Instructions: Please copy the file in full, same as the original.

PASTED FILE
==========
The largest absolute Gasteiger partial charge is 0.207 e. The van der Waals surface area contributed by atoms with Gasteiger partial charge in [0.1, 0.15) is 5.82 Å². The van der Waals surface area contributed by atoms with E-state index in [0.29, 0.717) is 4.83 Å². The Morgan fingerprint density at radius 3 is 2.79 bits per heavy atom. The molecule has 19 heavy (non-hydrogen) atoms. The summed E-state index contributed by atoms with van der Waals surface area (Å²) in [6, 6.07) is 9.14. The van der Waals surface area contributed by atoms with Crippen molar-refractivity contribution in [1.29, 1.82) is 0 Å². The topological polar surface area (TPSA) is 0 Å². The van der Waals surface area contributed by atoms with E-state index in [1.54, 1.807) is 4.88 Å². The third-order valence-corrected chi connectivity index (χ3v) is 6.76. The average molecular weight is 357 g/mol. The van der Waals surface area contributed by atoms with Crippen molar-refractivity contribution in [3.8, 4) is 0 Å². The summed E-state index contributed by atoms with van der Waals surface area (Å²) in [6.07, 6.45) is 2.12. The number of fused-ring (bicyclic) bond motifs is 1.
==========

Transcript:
The largest absolute Gasteiger partial charge is 0.207 e. The van der Waals surface area contributed by atoms with Gasteiger partial charge in [0.1, 0.15) is 5.82 Å². The van der Waals surface area contributed by atoms with E-state index in [0.29, 0.717) is 4.83 Å². The Morgan fingerprint density at radius 3 is 2.79 bits per heavy atom. The molecule has 19 heavy (non-hydrogen) atoms. The summed E-state index contributed by atoms with van der Waals surface area (Å²) in [6, 6.07) is 9.14. The van der Waals surface area contributed by atoms with Crippen molar-refractivity contribution in [1.29, 1.82) is 0 Å². The topological polar surface area (TPSA) is 0 Å². The van der Waals surface area contributed by atoms with E-state index in [1.54, 1.807) is 4.88 Å². The third-order valence-corrected chi connectivity index (χ3v) is 6.76. The average molecular weight is 357 g/mol. The van der Waals surface area contributed by atoms with Crippen molar-refractivity contribution in [3.8, 4) is 0 Å². The summed E-state index contributed by atoms with van der Waals surface area (Å²) in [6.07, 6.45) is 2.12. The number of fused-ring (bicyclic) bond motifs is 1.